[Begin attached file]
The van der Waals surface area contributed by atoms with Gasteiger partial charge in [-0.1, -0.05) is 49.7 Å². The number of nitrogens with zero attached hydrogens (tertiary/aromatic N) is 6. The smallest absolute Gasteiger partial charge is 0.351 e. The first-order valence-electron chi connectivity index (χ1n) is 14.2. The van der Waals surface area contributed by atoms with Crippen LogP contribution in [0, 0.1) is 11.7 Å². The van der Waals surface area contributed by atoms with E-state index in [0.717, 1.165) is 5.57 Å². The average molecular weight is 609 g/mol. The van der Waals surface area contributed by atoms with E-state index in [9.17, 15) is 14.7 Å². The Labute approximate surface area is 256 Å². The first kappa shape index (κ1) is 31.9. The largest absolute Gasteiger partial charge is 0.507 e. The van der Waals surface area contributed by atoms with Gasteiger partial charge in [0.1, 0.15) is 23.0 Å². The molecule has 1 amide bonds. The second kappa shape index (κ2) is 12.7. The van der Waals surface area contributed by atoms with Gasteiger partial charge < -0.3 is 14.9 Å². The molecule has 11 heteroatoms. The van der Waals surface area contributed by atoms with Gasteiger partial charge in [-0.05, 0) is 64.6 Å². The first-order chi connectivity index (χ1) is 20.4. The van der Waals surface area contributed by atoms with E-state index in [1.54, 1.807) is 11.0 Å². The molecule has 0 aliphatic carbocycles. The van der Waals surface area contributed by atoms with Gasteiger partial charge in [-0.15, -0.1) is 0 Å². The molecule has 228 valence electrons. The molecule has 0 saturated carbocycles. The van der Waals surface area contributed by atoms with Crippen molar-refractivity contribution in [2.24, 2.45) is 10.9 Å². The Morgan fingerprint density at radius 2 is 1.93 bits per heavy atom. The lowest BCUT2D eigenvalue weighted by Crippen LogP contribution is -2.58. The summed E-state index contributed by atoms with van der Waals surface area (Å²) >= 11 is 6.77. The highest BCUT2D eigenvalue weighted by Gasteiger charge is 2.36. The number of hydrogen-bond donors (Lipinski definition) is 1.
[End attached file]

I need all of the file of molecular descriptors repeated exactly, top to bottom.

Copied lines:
The van der Waals surface area contributed by atoms with Gasteiger partial charge in [-0.1, -0.05) is 49.7 Å². The number of nitrogens with zero attached hydrogens (tertiary/aromatic N) is 6. The smallest absolute Gasteiger partial charge is 0.351 e. The first-order valence-electron chi connectivity index (χ1n) is 14.2. The van der Waals surface area contributed by atoms with Crippen LogP contribution in [0, 0.1) is 11.7 Å². The van der Waals surface area contributed by atoms with E-state index in [0.717, 1.165) is 5.57 Å². The average molecular weight is 609 g/mol. The van der Waals surface area contributed by atoms with E-state index in [9.17, 15) is 14.7 Å². The Labute approximate surface area is 256 Å². The first kappa shape index (κ1) is 31.9. The largest absolute Gasteiger partial charge is 0.507 e. The van der Waals surface area contributed by atoms with Gasteiger partial charge in [0.1, 0.15) is 23.0 Å². The molecule has 1 amide bonds. The second kappa shape index (κ2) is 12.7. The van der Waals surface area contributed by atoms with Gasteiger partial charge < -0.3 is 14.9 Å². The molecule has 11 heteroatoms. The van der Waals surface area contributed by atoms with Gasteiger partial charge in [-0.05, 0) is 64.6 Å². The first-order chi connectivity index (χ1) is 20.4. The van der Waals surface area contributed by atoms with E-state index in [1.54, 1.807) is 11.0 Å². The molecule has 0 aliphatic carbocycles. The van der Waals surface area contributed by atoms with Gasteiger partial charge in [-0.15, -0.1) is 0 Å². The molecule has 228 valence electrons. The molecule has 0 saturated carbocycles. The van der Waals surface area contributed by atoms with Crippen molar-refractivity contribution in [2.24, 2.45) is 10.9 Å². The Morgan fingerprint density at radius 2 is 1.93 bits per heavy atom. The lowest BCUT2D eigenvalue weighted by Crippen LogP contribution is -2.58. The summed E-state index contributed by atoms with van der Waals surface area (Å²) >= 11 is 6.77. The highest BCUT2D eigenvalue weighted by Gasteiger charge is 2.36. The number of hydrogen-bond donors (Lipinski definition) is 1.